Honey: “Are you telling me that the Boggarts made this mess? Oh well can you both please pick them all up and put them away again before Bee-dog chews them up or worse still chokes on one of them. If you see the Boggarts before I do can you remind them how important it is to keep toys out of the reach of the puppy. I know how upset you get when she does damage your toys.”

Beeswax: “I didn’t steal sweets from the larder and then hide the empty wrappers inside my curtain pole, why would I do that?”
Honey: “Wow, those Boggarts are getting sneakier and how clever of them to think of hiding the evidence in your curtain pole. I wonder why they felt the need to take the sweets without asking first and then leave you to take the blame for it. I guess they were afraid if they asked for them I would say ‘no’”

Buzzbee: “I didn’t throw water all over bathroom floor when I had my bath”
Honey: “Well if it wasn’t you I will have to remind the Boggarts that while it is ok to have fun in the bath and splash around. They need to be careful not to let the water get on the floor as it will make the floor slippery and you could hurt yourself when you get out of the bath”

Boys: “We don’t know who keeps using mummy’s toiletries or make-up or who keeps emptying all the shampoo bottles in the bathroom”
Honey: “Do you think maybe the Boggarts were trying to make weird science experiments. I wonder if they realise how sad this makes mummy sometimes when her personal items are used without asking first. Maybe we can find some samples that they can use instead”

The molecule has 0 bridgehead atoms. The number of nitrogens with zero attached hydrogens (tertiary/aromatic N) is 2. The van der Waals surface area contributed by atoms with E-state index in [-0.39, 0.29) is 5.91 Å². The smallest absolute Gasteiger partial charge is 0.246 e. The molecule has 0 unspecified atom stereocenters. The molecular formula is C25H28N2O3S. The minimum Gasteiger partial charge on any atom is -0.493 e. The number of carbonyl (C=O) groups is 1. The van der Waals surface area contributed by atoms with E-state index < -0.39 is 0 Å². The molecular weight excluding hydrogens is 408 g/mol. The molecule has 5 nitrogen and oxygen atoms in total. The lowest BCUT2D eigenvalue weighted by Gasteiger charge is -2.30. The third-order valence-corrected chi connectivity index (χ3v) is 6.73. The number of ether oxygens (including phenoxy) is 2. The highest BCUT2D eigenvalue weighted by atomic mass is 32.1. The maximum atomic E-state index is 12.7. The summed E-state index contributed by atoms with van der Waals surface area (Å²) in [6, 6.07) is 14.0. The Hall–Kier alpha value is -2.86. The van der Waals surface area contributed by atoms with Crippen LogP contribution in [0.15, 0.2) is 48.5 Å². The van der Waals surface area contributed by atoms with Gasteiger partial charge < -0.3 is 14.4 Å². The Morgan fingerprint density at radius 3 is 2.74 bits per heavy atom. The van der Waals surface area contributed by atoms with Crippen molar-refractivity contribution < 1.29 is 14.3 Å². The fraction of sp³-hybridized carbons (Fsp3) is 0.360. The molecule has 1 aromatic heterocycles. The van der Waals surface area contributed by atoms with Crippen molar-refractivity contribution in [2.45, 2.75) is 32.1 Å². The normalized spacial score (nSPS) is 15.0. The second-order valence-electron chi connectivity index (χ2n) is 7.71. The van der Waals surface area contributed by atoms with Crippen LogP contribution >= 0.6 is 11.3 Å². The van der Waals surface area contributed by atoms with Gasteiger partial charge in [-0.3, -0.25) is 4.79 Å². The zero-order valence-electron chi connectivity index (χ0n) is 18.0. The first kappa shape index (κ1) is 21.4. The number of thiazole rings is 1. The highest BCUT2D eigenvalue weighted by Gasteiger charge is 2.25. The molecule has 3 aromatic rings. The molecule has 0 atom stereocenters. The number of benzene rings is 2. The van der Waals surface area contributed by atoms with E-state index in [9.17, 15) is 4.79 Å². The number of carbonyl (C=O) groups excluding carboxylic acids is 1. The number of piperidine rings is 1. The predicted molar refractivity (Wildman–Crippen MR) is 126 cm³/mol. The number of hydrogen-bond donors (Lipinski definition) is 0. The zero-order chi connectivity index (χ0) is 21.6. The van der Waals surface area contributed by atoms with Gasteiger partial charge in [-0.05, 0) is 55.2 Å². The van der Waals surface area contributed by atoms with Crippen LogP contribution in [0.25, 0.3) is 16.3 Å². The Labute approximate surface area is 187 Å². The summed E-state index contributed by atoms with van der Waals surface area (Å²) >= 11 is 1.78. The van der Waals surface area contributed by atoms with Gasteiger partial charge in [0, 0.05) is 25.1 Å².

Beeswax: “I do not start making humming, tapping or bumping noises in the night just after you both go to bed!”
Honey: “Ok well if that is the case maybe it is the Boggarts and if so I need to have a chat with them and reassure them that they do not need to make so much noise just to get my attention. I know they are there and I will never forget them”

Beeswax: “I don’t keep making noises outside Buzzbee’s bedroom at night, trying convincing him that ‘bad guys’ are trying to get in his room and hurt him”
Honey: “I think I need to sit down with the Boggarts because it is not Ok to do this to Buzz. I need to try and understand why they want Buzzbee to feel so frightened. Maybe they are feeling pretty scared themselves but don’t know how to talk about it and in an odd way, making Buzz feel bad helps the Boggarts feel a little better. “

Buzzbee: “I don’t know how the Wii nunchuck cable got chewed while I was playing a game?”
Honey: “Maybe while you were playing, the Boggarts was concentrating hard or getting a little anxious and started sucking or chewing it without noticing he was doing it. Remind me next time you are playing to make sure I let you take a lollypop or something with you and then maybe if the Boggart feels the need to chew something he will enjoy that more”

Now, some of you may say that I am enabling them to continue with this level of dissociation from their actions and, I will admit there have definitely been days where I have wished that I had been more direct with them both but if I have learnt one thing about my boys – it is confrontation will inevitably result in a complete meltdown and the opportunity to explore what the behaviour was about will have been lost completely.
I guess you could say that during some of their more ludicrous ‘crazy lying’ sessions I adjust my affect to them and join them in their fantasy as a tool to help them make sense of what is happening without sending them to ‘planet shame’ Although sometimes I do need to watch my sarcasm (that is what I get living with a pre-teen), the tone of the dialogue, always remains open and is usually playful.

Watch out. There are Boggarts about.

Watch out. There are Boggarts about.